Hoolahan's flirtation with former boss Lambert

Posted by Paddy Davitt

Miguel Riopa/AFP/Getty ImagesWes Hoolahan wants to reunite with former boss Paul Lambert.

Wes Hoolahan's stated wish to cut his ties with Norwich City and seek a reunion with a former mentor in Paul Lambert is a doomed love affair during this transfer window.

Strip away much of the conjecture that has accompanied Villa's original enquiry, dismissed by Norwich's board, and now Hoolahan's rejected transfer request and a number of things are clear.

Lambert clearly wants to harness Hoolahan's midfield artistry with another of his City old boys, Grant Holt, in a bid to re-kindle their almost telepathic understanding that swept Norwich from the depths of League One into the Premier League on a wave of attacking largesse and sense of adventure which is not part of Chris Hughton's template for top flight progress.

- Hoolahan transfer request rejected

Hoolahan is not adverse to a renewal of his vows for a relationship that goes back even further than their time together in Norfolk, to when they were briefly teammates at Livingston in what proved a rocky introduction to the management game for Lambert.

But the final truism is the most pertinent one approaching the frenetic last week of this trading window. Norwich's top brass are opposed to sanctioning the coupling. Lambert's poisonous departure from Carrow Road to the Midlands in the summer of 2012 took many months of arbitration and rancour to resolve compensation terms. The defection of Norwich's highly-rated teenage goalkeeper Jed Steer to Villa Park 12 months later triggered a fresh bout of discord that again was only resolved within the past month.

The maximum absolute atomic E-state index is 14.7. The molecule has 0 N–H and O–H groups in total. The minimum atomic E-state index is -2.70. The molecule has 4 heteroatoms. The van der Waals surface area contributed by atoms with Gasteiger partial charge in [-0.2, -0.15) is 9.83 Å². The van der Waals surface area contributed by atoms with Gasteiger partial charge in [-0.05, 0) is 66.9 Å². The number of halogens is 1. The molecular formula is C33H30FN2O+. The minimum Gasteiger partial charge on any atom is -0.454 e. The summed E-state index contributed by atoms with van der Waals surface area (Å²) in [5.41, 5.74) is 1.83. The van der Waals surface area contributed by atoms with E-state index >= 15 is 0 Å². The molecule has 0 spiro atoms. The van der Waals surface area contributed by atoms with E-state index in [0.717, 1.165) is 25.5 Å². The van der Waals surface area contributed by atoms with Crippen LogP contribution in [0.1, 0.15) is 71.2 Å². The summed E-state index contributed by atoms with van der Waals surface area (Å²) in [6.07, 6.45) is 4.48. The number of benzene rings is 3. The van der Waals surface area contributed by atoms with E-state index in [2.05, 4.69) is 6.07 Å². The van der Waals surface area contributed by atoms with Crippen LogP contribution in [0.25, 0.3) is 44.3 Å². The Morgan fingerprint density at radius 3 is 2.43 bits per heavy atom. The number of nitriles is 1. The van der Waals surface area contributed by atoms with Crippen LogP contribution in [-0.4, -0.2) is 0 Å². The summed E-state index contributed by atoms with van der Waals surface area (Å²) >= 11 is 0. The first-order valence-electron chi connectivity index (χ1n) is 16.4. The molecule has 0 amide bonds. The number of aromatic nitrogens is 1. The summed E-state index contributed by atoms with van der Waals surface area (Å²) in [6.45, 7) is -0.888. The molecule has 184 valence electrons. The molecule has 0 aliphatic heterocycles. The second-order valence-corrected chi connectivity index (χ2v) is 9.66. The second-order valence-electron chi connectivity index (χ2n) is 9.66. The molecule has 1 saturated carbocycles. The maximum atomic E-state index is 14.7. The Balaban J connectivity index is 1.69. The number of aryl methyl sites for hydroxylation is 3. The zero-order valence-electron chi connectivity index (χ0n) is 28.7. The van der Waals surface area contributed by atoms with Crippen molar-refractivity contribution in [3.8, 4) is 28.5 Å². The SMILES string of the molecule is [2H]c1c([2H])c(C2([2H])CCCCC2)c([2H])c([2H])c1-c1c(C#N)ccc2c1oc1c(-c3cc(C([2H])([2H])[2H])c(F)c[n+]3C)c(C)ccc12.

The way both clubs reacted to that decision from an independent Premier League panel was indicative of the fractious relations between the pair. Villa's official statement disclosed the £450,000 initial fee they must pay for Steer but there was no mention of the additional add-ons should he continue his accelerated trajectory. That came via Norwich's own counter statement.

Viewed in isolation you could portray it as a perfectly reasonable reaction from each side focusing on the benefits, real or potential, but set against an acrimonious backdrop it fuels the belief Hoolahan will not be able to extricate himself from Hughton's squad in this window. A theory which gains additional credence given City have also felt compelled to express their unhappiness at what they perceive as Villa's rather public pursuit of Hoolahan through official club channels.

Norwich City will do what suits Norwich City, not acquiesce to Hoolahan's desire for pastures new in a bid to revive a Premier League career which stalled when the Canaries' embarked on a record transfer outlay last summer to bring in additional talent.

The club's longest-serving player has created a legacy which is indelibly linked to one of the most vibrant periods in their history, but Norwich reiterated earlier this week they are not in the business of selling their senior players.

Lambert and Villa may be waiting in the wings to offer the Dubliner an escape route, but both will be left frustrated over coming days unless the Villans' desperation matches Hoolahan's market value. Yet even that unlikely scenario requires City to revise a stance which runs counter to all the recent empirical evidence.


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